KRA loses power to control Tax Appeals Tribunal

Saturday August 21 2021
Kenya Revenue Authority

Kenya Revenue Authority headquarters in Kenya's capital Nairobi. PHOTO | FILE | NMG


The Kenya Revenue Authority has lost the control of the tax dispute arbitration tribunal in a new law that seeks to ensure fair administration of justice in taxation disputes.

The National Assembly has introduced the Tax Appeals Tribunal (Amendment) Bill, which seeks to shift the Tax Appeals Tribunal from the Executive to the Judicial Service Commission to enhance its independence in the administration of justice and clear a backlog of 500 tax appeals.

The Parliamentary Committee on Finance and National Planning reviewed the Bill and recommended that the appointment and removal of staff of the tribunal, including its funding, be done by the JSC.

If the bill is passed, the tribunal will be funded under the Judiciary’s budget.

The bill proposes a membership of 15 to 20 to help deal with the backlog of appeals. Review of the Tax Appeals Tribunal Act (2013) comes after the Kenyan High Court ruled in March that local tribunals are subordinate courts and the appointment and removal of their members by the Executive violates the Principle of Separation of Powers, contravenes the right to fair hearing and infringes on the Independence of the Judiciary. The court directed that tribunals be transited to the Judiciary.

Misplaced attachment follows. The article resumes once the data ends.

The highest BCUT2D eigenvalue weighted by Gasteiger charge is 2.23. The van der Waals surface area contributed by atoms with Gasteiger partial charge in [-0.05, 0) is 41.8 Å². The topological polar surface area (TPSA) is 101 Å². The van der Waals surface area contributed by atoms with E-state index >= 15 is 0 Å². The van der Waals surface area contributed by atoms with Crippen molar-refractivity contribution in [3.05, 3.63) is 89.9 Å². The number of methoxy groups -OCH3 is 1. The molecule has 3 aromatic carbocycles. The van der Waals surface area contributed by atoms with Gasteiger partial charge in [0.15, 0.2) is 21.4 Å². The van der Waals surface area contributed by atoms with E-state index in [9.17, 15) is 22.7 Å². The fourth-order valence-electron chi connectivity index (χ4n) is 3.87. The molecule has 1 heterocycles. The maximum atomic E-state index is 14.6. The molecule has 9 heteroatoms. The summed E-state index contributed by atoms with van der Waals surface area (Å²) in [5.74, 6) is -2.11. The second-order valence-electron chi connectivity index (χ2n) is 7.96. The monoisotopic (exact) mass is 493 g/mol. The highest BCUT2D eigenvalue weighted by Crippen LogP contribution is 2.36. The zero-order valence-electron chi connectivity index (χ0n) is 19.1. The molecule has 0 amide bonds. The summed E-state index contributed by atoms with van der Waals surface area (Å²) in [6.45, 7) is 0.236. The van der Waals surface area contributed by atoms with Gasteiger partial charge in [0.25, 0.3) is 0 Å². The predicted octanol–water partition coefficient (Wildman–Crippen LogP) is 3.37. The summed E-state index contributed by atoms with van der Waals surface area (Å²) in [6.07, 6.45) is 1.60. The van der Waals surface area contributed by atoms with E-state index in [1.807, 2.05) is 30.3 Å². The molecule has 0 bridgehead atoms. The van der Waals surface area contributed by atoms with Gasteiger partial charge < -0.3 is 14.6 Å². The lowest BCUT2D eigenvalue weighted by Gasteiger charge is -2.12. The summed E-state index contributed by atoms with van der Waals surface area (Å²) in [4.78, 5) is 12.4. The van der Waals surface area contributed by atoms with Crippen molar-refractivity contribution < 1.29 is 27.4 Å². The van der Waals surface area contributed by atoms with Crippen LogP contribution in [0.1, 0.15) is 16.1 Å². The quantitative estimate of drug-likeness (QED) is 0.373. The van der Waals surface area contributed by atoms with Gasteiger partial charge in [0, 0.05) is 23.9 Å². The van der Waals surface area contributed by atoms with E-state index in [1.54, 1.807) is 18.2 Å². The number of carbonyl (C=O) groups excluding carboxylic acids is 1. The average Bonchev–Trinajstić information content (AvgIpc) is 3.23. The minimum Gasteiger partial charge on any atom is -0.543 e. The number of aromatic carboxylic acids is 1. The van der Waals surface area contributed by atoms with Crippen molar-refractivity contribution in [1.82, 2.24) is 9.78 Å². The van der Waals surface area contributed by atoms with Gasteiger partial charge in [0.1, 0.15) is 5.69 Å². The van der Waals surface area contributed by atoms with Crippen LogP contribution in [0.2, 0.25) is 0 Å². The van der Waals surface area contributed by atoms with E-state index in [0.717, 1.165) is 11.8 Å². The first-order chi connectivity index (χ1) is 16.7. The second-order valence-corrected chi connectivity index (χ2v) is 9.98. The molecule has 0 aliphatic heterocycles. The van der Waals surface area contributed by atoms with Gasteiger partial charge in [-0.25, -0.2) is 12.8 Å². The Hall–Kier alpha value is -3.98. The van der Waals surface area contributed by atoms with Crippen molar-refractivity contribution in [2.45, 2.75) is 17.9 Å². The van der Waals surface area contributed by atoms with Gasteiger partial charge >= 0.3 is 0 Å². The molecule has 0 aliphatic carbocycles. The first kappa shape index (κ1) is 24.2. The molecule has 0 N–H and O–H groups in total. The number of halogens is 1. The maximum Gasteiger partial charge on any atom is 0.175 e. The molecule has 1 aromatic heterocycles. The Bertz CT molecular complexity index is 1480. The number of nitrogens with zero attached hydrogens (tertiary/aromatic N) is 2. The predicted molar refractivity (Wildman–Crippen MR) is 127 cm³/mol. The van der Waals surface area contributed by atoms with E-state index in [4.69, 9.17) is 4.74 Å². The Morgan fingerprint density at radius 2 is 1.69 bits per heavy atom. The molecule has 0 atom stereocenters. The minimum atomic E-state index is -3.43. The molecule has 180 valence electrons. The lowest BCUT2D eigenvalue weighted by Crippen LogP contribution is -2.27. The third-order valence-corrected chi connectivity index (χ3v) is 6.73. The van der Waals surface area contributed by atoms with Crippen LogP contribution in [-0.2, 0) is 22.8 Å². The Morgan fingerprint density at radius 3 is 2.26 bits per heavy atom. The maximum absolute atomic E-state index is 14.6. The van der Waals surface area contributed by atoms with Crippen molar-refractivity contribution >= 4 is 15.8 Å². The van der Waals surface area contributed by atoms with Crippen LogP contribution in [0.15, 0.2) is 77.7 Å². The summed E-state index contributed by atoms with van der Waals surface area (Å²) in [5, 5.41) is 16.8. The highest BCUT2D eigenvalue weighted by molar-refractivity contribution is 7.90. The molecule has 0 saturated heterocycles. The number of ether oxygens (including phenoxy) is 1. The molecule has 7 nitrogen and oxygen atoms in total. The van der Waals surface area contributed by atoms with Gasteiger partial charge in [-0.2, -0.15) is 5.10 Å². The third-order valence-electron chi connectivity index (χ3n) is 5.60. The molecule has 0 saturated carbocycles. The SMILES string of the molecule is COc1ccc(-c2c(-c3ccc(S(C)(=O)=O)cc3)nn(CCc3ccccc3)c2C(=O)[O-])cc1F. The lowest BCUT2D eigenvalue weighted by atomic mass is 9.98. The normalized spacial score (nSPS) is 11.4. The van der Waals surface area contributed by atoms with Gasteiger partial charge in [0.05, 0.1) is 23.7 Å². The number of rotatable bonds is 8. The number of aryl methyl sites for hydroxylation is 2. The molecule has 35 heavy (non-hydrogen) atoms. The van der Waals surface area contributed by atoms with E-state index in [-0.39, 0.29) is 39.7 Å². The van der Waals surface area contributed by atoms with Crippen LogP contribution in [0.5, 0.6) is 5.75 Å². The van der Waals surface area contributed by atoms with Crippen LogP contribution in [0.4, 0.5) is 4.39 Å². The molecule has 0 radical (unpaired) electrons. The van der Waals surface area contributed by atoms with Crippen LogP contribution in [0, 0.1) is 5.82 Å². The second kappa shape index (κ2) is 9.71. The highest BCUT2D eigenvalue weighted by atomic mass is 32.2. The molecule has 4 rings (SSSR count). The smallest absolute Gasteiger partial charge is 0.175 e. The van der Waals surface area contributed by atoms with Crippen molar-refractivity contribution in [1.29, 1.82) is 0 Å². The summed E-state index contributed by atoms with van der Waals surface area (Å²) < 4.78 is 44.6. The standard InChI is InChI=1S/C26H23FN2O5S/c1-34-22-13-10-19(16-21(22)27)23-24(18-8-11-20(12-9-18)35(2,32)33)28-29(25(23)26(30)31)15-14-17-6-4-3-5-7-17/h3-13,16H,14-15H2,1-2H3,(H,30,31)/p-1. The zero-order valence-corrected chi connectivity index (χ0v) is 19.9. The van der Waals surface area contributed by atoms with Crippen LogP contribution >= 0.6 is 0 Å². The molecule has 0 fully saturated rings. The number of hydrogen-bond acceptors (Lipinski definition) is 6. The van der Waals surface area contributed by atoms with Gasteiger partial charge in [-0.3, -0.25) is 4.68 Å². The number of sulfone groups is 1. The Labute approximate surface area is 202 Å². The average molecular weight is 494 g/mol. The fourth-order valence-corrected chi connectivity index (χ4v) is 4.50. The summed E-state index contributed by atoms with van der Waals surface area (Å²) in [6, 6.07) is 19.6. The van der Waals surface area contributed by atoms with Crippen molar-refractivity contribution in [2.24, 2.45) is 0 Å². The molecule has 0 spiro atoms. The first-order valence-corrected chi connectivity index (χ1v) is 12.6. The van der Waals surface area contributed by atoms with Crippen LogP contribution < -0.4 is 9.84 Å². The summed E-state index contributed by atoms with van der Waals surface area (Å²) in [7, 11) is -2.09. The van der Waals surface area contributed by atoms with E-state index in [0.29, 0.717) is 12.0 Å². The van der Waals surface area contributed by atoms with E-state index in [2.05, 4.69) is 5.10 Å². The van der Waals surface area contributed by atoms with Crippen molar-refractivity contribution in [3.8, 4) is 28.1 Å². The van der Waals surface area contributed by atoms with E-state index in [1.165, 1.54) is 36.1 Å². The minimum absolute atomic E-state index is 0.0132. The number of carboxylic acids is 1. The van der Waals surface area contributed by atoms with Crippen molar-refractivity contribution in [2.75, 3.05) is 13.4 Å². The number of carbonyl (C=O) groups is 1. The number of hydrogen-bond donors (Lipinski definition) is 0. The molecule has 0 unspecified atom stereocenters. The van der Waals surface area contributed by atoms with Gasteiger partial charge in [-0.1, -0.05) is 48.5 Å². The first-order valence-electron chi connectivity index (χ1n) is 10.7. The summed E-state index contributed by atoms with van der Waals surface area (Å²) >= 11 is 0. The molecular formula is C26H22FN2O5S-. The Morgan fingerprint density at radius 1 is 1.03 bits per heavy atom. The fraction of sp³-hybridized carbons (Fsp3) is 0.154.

The Tax Appeals Tribunal (Amendment) Bill was published on May 5, 2021, went through the First Reading on June 8, 2021, and was forwarded to the Parliamentary Committee on Finance and Planning for review. The Bill which has 18 clauses seeks to amend the Tax Appeals Tribunal Act (2013) to address challenges affecting the performance of the Tax Appeals Tribunal to facilitate the expedition of tax disputes in Kenya.


The Tax Appeals Tribunal is among the 34 tribunals that were to be regularised in compliance with the High Court judgment delivered on March 11 2021 in a petition by activist Okiya Omtata challenging the constitution, composition and operations of local tribunals in Kenya.

The petition sought a declaration that local tribunals are not part of the Executive, nor are they independent adjudicatory bodies, but are subordinate courts which are an integral part of the Judiciary.

As such the JSC should exclusively be responsible for appointing and removing members of the tribunals.